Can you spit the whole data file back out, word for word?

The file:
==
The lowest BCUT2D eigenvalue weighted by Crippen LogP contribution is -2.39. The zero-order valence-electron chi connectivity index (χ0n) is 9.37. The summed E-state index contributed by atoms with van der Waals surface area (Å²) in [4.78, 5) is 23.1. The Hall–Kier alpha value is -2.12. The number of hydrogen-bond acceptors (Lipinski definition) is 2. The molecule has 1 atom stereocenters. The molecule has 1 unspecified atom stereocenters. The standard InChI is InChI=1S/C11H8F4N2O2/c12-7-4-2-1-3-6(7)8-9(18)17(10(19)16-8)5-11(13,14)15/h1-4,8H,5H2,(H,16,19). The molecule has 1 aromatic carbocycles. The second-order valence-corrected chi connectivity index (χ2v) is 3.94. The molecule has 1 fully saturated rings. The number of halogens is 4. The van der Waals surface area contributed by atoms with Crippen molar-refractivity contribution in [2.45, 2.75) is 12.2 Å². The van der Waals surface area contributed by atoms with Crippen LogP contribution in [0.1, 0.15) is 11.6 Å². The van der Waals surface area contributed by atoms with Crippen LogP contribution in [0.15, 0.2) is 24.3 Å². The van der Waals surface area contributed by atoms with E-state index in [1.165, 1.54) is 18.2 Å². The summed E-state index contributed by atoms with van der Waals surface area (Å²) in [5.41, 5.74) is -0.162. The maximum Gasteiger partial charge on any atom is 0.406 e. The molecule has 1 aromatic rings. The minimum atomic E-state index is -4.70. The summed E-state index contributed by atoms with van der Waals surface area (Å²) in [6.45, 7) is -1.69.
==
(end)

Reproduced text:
The lowest BCUT2D eigenvalue weighted by Crippen LogP contribution is -2.39. The zero-order valence-electron chi connectivity index (χ0n) is 9.37. The summed E-state index contributed by atoms with van der Waals surface area (Å²) in [4.78, 5) is 23.1. The Hall–Kier alpha value is -2.12. The number of hydrogen-bond acceptors (Lipinski definition) is 2. The molecule has 1 atom stereocenters. The molecule has 1 unspecified atom stereocenters. The standard InChI is InChI=1S/C11H8F4N2O2/c12-7-4-2-1-3-6(7)8-9(18)17(10(19)16-8)5-11(13,14)15/h1-4,8H,5H2,(H,16,19). The molecule has 1 aromatic carbocycles. The second-order valence-corrected chi connectivity index (χ2v) is 3.94. The molecule has 1 fully saturated rings. The number of halogens is 4. The van der Waals surface area contributed by atoms with Crippen molar-refractivity contribution in [2.45, 2.75) is 12.2 Å². The van der Waals surface area contributed by atoms with Crippen LogP contribution in [0.1, 0.15) is 11.6 Å². The van der Waals surface area contributed by atoms with Crippen LogP contribution in [0.15, 0.2) is 24.3 Å². The van der Waals surface area contributed by atoms with E-state index in [1.165, 1.54) is 18.2 Å². The summed E-state index contributed by atoms with van der Waals surface area (Å²) in [5.41, 5.74) is -0.162. The maximum Gasteiger partial charge on any atom is 0.406 e. The molecule has 1 aromatic rings. The minimum atomic E-state index is -4.70. The summed E-state index contributed by atoms with van der Waals surface area (Å²) in [6.45, 7) is -1.69.